Best Cutting Board Designs

First, let me start things off by congratulating you on getting into the wonderful world of woodworking. It’s a world where, by the time you figure out a way to sell your items at a price that you will actually begin to see profits from, Lowe’s will go and drop their line of DIY live edge coffee table sets for $99.99 and leave you looking to sell your sanders and head back to the cubicle.

So, before you quit your job to start selling craft show items, let’s start small…

A cutting board.

Sounds easy enough, right? Here’s what you’ll need:

  • Clamps, at least 5 of 24″ lengths.
  • Lumber (duh).
  • Water proof glue, look for type 3.
  • An electric sander.
  • A planer.
  • Sand paper. A lot of sandpaper; you’ll want 100, 120, 220 and then, if you want to get real crazy, a 320 grit… Told ya. It’s a lot.
  • Then, you will need some food safe oil. I know, it sounds fancy. For now, you can just hit up your local drug store and get some mineral oil to get you started. Ps. You can find it where they keep their laxatives… fun, right? Better hope the cashier ain’t cute.

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Don’t have access to the tools? Rent them. Yes, you can do that.

Now, if you plan on selling these, try to keep track of how long all of this is going to take. Then, you have to factor in that you’re going to spend a few hours putting these master pieces together. IF you can handle all of that, and some how mange to not punch the family member that says they can “just buy one at Walmart” after you tell them your price. Well, then woodworking just may be for you — Maybe.

“So, Mr. Sarcasm, where should I get my wood from?”

Well, you’ve heard of Home Depot, right? Good. Don’t go there. Nothing against them. I shop at my local Home Depot (almost) daily. But, this is a post about cutting boards. And, for cutting boards, you want specific lumber. You also want straight boards, which Home Depot, sadly, offers neither.

The biggest piece of advice that I can offer to someone that is starting out, is to do your research on lumberyards (or, “lumber mills”, if you’re an asshole) near you. Your lumber can be very expensive and a lot of the big box stores do not sell the type of hardwoods that you see in most cutting boards. Softwoods are a big no-no in the best cutting board designs game. If you want to get your board a thousand double taps (aka likes), then woods like pine or spruce are out. You’ll need the density of a maple, cherry or walnut wood(s). Those are the most popular woods used to make cutting boards and your local lumber (mill) should carry them.

Now, before you go and do all of that, I would watch a bunch of YouTube videos in order to give yourself a proper visual of everything that goes into making a quality board. I’ll save you the trouble, though. These two videos are, in my opinion, the best that I have come across so far:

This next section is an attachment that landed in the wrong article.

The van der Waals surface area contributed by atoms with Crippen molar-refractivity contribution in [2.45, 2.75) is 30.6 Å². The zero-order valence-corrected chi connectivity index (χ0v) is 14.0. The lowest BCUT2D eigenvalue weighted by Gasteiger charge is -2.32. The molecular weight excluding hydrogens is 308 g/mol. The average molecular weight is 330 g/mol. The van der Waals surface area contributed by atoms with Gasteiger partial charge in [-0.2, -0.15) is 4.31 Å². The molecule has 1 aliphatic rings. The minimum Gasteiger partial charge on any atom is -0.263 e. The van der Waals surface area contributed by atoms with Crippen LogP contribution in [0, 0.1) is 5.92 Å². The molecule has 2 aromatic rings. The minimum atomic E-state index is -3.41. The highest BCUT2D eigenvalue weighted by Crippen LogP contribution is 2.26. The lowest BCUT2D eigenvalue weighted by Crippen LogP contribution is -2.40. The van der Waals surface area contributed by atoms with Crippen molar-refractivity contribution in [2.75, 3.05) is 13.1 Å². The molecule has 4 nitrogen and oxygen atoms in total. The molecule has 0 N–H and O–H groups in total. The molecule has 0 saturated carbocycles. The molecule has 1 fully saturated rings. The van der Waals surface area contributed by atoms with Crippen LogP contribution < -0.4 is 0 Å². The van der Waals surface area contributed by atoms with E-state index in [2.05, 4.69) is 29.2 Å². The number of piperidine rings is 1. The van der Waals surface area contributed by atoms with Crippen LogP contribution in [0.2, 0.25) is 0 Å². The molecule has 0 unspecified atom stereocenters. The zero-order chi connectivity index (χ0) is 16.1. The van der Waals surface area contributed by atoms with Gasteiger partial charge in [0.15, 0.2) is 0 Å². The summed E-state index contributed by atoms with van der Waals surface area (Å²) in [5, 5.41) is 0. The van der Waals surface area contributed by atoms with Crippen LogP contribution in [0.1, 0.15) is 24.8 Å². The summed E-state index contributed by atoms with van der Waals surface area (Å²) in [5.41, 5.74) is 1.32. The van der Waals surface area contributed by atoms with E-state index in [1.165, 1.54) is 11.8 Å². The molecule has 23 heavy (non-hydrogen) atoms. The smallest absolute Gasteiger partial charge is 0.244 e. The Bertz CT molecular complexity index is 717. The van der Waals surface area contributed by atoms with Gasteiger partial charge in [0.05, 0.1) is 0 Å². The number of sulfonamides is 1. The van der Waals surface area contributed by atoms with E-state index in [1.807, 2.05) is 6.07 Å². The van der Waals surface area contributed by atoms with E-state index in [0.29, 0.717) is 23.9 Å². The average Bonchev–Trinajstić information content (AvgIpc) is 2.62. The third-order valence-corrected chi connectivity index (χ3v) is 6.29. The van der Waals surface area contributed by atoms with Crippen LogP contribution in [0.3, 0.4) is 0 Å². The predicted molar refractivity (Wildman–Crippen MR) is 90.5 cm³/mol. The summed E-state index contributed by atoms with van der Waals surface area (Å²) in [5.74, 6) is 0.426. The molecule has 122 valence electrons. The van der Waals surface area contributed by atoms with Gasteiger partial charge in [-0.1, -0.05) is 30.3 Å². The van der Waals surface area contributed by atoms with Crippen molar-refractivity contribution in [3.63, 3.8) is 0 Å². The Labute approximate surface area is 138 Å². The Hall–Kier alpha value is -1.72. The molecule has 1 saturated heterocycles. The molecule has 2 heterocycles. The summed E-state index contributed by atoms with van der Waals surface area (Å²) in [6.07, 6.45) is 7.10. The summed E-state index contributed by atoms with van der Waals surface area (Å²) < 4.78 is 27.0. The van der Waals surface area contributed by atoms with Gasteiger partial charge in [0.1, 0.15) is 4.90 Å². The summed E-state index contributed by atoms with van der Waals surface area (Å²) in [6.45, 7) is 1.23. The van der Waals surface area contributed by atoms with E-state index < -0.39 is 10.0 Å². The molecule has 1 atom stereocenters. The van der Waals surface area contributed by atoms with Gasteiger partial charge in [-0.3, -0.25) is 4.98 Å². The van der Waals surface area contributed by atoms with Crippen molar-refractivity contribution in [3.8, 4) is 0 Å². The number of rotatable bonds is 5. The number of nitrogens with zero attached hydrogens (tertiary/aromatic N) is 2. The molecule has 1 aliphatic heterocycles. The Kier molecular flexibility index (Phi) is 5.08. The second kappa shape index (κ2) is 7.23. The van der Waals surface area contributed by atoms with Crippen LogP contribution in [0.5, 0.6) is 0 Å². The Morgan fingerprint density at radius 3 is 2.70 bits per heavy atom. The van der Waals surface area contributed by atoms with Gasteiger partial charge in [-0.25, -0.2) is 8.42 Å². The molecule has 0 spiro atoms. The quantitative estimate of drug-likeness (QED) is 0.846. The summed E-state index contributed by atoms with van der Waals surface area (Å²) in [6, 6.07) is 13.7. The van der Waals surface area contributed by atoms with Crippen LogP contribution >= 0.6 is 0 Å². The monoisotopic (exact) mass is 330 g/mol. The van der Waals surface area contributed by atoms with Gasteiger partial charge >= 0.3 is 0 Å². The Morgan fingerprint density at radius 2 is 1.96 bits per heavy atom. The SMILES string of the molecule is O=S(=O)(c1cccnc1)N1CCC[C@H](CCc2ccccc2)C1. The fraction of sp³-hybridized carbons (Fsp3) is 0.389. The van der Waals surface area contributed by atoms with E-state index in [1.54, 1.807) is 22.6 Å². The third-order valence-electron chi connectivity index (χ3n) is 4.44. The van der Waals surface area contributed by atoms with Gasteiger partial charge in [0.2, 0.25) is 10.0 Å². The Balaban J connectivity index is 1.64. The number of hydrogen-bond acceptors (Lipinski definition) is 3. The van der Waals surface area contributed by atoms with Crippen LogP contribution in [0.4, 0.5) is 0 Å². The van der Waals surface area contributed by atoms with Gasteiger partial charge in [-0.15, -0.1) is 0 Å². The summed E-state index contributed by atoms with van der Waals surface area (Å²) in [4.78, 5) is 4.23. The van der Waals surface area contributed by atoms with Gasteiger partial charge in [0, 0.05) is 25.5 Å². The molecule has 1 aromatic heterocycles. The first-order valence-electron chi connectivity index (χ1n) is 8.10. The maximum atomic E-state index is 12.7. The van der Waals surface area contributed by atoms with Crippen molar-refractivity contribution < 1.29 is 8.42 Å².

The first is by “DIY Pete” and you can find it here.

The second, is by Brad from “FIX THIS BUILD THAT”. And, you can find his video right here:

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Now, for the fun part; Sanding.

I, personally, like to start with a 100 grit sand paper. Then, I use a 120 grit. After that, I wipe the board down with a damp cloth. This will raise the wood fibres and will help the board to stay smooth after gets washed for the first time.

After that, I use another 220 grit and wipe it again with another damp cloth. My last pass is with a 320 grit before I apply any oil. Some people like to use a 400 grit at this stage, but, I don’t like going over 320 grit. I find stopping at the 320 mark to be important because anything over 320 is considered “water proof”. Which may sound good at first, but the way I look at it; if you seal up most of the wood fibres so it becomes water proof, how will the oil or finish(es) that you put onto your board be able to seep into the wood? It won’t. To be honest, even a 320 grit may be a bit too much. But, again, this is just my personal opinion so feel free to let me know what your thoughts are.

Now, everyone and their brother will have a different way to finish a cutting board but the most inexpensive and easiest way, that I have found l, is to use mineral oil (again, you can find at any drugstore). Your board will need to be soaked and will take about 12–24 hours to cure properly. After that, I like to do two coats of beeswax on top of the board and just buff that in. This step isn’t really necessary, I just happen to live close to a farmer that sells it for cheap, so I apply it for more durability.

As always, they are a million ways to cook a steak, and I am no where near an expert but I have had the pleasure of learning all of these lessons the hard way. By sharing them with you, I’m just hoping to make the journey a little easier for you and/or someone that you care about. So, If you liked this post, or know of someone that could benefit from it, please feel free to share it.

If you have any questions or concerns, I am always willing to talk shop and offer some suggestions, where I can. So, feel free to leave a comment, or connect with me on Instagram and Facebook @remarkableworks.

Remember; if you’re going to bring your vision to life, craft it with care.

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